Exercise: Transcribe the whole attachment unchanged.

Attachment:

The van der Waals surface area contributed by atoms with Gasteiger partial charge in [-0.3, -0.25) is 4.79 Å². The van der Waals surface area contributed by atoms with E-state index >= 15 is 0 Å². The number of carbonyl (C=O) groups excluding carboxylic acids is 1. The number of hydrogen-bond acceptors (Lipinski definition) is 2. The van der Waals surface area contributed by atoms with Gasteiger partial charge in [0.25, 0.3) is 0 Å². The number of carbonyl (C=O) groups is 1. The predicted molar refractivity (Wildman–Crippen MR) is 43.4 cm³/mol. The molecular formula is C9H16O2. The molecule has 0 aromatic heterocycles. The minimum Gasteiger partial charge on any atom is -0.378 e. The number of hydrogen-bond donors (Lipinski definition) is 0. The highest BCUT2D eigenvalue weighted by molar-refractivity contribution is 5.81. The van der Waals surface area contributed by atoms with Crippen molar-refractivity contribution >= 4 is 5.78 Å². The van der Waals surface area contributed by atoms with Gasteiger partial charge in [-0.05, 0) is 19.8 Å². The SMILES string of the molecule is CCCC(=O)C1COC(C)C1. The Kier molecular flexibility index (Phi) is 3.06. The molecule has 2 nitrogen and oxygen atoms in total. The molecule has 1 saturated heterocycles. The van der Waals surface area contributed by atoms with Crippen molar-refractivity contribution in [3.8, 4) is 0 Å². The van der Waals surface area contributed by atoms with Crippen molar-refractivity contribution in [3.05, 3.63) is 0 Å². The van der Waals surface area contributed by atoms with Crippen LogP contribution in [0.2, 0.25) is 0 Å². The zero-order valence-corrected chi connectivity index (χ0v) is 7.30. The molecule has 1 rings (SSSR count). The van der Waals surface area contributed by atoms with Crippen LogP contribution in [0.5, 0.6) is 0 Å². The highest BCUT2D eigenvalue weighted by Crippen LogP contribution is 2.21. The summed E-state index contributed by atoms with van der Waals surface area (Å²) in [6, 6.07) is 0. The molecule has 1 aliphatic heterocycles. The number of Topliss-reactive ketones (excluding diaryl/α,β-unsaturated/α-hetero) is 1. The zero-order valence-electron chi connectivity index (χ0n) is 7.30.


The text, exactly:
The van der Waals surface area contributed by atoms with Gasteiger partial charge in [-0.3, -0.25) is 4.79 Å². The van der Waals surface area contributed by atoms with E-state index >= 15 is 0 Å². The number of carbonyl (C=O) groups excluding carboxylic acids is 1. The number of hydrogen-bond acceptors (Lipinski definition) is 2. The van der Waals surface area contributed by atoms with Gasteiger partial charge in [0.25, 0.3) is 0 Å². The number of carbonyl (C=O) groups is 1. The predicted molar refractivity (Wildman–Crippen MR) is 43.4 cm³/mol. The molecular formula is C9H16O2. The molecule has 0 aromatic heterocycles. The minimum Gasteiger partial charge on any atom is -0.378 e. The number of hydrogen-bond donors (Lipinski definition) is 0. The highest BCUT2D eigenvalue weighted by molar-refractivity contribution is 5.81. The van der Waals surface area contributed by atoms with Crippen molar-refractivity contribution >= 4 is 5.78 Å². The van der Waals surface area contributed by atoms with Gasteiger partial charge in [-0.05, 0) is 19.8 Å². The SMILES string of the molecule is CCCC(=O)C1COC(C)C1. The Kier molecular flexibility index (Phi) is 3.06. The molecule has 2 nitrogen and oxygen atoms in total. The molecule has 1 saturated heterocycles. The van der Waals surface area contributed by atoms with Crippen molar-refractivity contribution in [3.8, 4) is 0 Å². The van der Waals surface area contributed by atoms with Crippen molar-refractivity contribution in [3.05, 3.63) is 0 Å². The van der Waals surface area contributed by atoms with Crippen LogP contribution in [0.2, 0.25) is 0 Å². The zero-order valence-corrected chi connectivity index (χ0v) is 7.30. The molecule has 1 rings (SSSR count). The van der Waals surface area contributed by atoms with Crippen LogP contribution in [0.5, 0.6) is 0 Å². The highest BCUT2D eigenvalue weighted by Crippen LogP contribution is 2.21. The summed E-state index contributed by atoms with van der Waals surface area (Å²) in [6, 6.07) is 0. The molecule has 1 aliphatic heterocycles. The number of Topliss-reactive ketones (excluding diaryl/α,β-unsaturated/α-hetero) is 1. The zero-order valence-electron chi connectivity index (χ0n) is 7.30.